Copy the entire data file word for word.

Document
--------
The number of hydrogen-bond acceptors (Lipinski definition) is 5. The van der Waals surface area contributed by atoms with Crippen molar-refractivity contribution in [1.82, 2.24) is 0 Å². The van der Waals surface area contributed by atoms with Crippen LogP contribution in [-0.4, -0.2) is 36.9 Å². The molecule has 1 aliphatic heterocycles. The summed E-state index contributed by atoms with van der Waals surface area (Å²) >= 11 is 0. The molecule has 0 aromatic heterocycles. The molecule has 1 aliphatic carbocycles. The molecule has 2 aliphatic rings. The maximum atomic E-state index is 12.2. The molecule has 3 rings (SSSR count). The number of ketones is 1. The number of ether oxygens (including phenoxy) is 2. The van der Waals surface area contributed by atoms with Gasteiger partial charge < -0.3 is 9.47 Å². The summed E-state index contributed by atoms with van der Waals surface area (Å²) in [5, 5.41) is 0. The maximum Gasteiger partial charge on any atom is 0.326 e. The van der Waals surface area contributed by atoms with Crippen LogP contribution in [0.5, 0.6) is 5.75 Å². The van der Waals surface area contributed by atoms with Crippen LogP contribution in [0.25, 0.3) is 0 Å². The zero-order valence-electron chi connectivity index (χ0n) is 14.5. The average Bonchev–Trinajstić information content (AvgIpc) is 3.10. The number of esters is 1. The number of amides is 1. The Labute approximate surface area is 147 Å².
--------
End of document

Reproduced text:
The number of hydrogen-bond acceptors (Lipinski definition) is 5. The van der Waals surface area contributed by atoms with Crippen molar-refractivity contribution in [1.82, 2.24) is 0 Å². The van der Waals surface area contributed by atoms with Crippen LogP contribution in [-0.4, -0.2) is 36.9 Å². The molecule has 1 aliphatic heterocycles. The summed E-state index contributed by atoms with van der Waals surface area (Å²) >= 11 is 0. The molecule has 0 aromatic heterocycles. The molecule has 1 aliphatic carbocycles. The molecule has 2 aliphatic rings. The maximum atomic E-state index is 12.2. The molecule has 3 rings (SSSR count). The number of ketones is 1. The number of ether oxygens (including phenoxy) is 2. The van der Waals surface area contributed by atoms with Gasteiger partial charge < -0.3 is 9.47 Å². The summed E-state index contributed by atoms with van der Waals surface area (Å²) in [5, 5.41) is 0. The maximum Gasteiger partial charge on any atom is 0.326 e. The van der Waals surface area contributed by atoms with Crippen LogP contribution in [0.5, 0.6) is 5.75 Å². The van der Waals surface area contributed by atoms with Crippen LogP contribution in [0.25, 0.3) is 0 Å². The zero-order valence-electron chi connectivity index (χ0n) is 14.5. The average Bonchev–Trinajstić information content (AvgIpc) is 3.10. The number of esters is 1. The number of amides is 1. The Labute approximate surface area is 147 Å².